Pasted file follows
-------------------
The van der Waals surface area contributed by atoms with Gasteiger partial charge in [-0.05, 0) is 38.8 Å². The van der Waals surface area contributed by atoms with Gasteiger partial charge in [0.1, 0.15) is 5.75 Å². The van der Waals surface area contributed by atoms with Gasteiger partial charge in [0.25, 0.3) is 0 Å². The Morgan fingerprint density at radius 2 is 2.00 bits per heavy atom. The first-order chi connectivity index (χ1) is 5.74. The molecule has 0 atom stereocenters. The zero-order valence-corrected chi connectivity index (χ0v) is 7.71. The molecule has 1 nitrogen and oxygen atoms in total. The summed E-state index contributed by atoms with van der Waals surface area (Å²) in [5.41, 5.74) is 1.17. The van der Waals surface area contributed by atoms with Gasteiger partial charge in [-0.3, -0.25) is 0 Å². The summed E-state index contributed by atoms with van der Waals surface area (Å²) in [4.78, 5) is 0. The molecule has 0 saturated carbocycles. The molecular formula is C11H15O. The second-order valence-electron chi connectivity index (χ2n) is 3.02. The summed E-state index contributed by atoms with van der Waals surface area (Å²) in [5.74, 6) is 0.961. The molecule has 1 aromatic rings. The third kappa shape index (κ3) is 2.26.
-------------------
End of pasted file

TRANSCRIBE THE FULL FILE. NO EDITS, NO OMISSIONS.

The van der Waals surface area contributed by atoms with Gasteiger partial charge in [-0.05, 0) is 38.8 Å². The van der Waals surface area contributed by atoms with Gasteiger partial charge in [0.1, 0.15) is 5.75 Å². The van der Waals surface area contributed by atoms with Gasteiger partial charge in [0.25, 0.3) is 0 Å². The Morgan fingerprint density at radius 2 is 2.00 bits per heavy atom. The first-order chi connectivity index (χ1) is 5.74. The molecule has 0 atom stereocenters. The zero-order valence-corrected chi connectivity index (χ0v) is 7.71. The molecule has 1 nitrogen and oxygen atoms in total. The summed E-state index contributed by atoms with van der Waals surface area (Å²) in [5.41, 5.74) is 1.17. The van der Waals surface area contributed by atoms with Gasteiger partial charge in [-0.3, -0.25) is 0 Å². The summed E-state index contributed by atoms with van der Waals surface area (Å²) in [4.78, 5) is 0. The molecule has 0 saturated carbocycles. The molecular formula is C11H15O. The second-order valence-electron chi connectivity index (χ2n) is 3.02. The summed E-state index contributed by atoms with van der Waals surface area (Å²) in [5.74, 6) is 0.961. The molecule has 1 aromatic rings. The third kappa shape index (κ3) is 2.26.